Columbus Leads the Way for Smart Cities, Downtown
T his is the second article in a three-part series that recaps the Chamber’s recent InterCity Visit to Columbus, Ohio. While Columbus and Oklahoma City share many similarities, Columbus’s model of success and growth is one from which Oklahoma City can learn. Read on for more about Columbus, and access the first article in the October issue of The POINT! at www.okcchamber.com/point. Building the Smart City of Tomorrow Out of 78 cities from 35 states, Columbus won the nation’s first smart cities challenge from the U.S. Department of Transportation, and with it $50 million to put their plan into action. The challenge asked mid-sized cities to develop ideas for an integrated transportation system that would use technology to help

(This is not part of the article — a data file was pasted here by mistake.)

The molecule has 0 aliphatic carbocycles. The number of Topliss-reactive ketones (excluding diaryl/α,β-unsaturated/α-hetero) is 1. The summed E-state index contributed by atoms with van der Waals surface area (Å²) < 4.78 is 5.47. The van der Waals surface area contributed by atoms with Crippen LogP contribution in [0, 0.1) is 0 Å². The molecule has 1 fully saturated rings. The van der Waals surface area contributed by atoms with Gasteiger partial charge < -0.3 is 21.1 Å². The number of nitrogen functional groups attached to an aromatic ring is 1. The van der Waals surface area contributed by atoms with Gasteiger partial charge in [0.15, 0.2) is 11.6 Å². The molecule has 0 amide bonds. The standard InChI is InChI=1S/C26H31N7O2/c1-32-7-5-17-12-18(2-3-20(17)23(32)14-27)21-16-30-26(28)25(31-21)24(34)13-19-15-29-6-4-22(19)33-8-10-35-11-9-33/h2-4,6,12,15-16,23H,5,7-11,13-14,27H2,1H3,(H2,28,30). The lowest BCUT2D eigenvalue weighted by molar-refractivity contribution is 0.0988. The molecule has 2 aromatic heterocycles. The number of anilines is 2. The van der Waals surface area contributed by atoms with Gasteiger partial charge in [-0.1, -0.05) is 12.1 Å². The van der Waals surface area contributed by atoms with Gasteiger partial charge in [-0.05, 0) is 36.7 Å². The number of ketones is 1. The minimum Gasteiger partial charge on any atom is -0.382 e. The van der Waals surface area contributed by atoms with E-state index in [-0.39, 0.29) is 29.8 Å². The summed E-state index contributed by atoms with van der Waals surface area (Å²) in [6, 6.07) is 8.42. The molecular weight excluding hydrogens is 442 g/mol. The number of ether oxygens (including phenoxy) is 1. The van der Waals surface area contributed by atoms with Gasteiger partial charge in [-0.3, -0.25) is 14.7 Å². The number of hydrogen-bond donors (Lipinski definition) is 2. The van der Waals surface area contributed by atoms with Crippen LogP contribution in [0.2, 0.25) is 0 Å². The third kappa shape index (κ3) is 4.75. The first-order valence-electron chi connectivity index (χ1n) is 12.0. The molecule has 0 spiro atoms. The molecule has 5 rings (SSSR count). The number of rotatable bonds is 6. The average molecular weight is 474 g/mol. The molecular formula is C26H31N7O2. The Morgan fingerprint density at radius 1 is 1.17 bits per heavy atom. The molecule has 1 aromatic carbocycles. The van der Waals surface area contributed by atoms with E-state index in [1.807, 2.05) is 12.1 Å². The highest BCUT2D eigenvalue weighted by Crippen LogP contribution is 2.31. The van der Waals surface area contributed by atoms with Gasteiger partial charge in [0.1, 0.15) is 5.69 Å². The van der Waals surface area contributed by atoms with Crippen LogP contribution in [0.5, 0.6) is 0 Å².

people and goods move more quickly and efficiently. Columbus’s smart cities plan is being implemented in four districts: a residential area, a commercial area, in downtown Columbus, and in an area dominated by logistics. All four have distinct challenges but will follow the same implementation plan. The plan includes making no-regret, foundational investments––things like sharing data between transit providers and modernizing the traffic grid. The next phase includes testing autonomous vehicles and smart logistics platooning. Finally, Columbus’s smart cities team plans to tackle the ultimate culture shift that must take place for these things to be adopted citywide. While Columbus is only just beginning to implement its plan, it has already resulted in $500 million in private investment, with an eventual goal of $1 billion.
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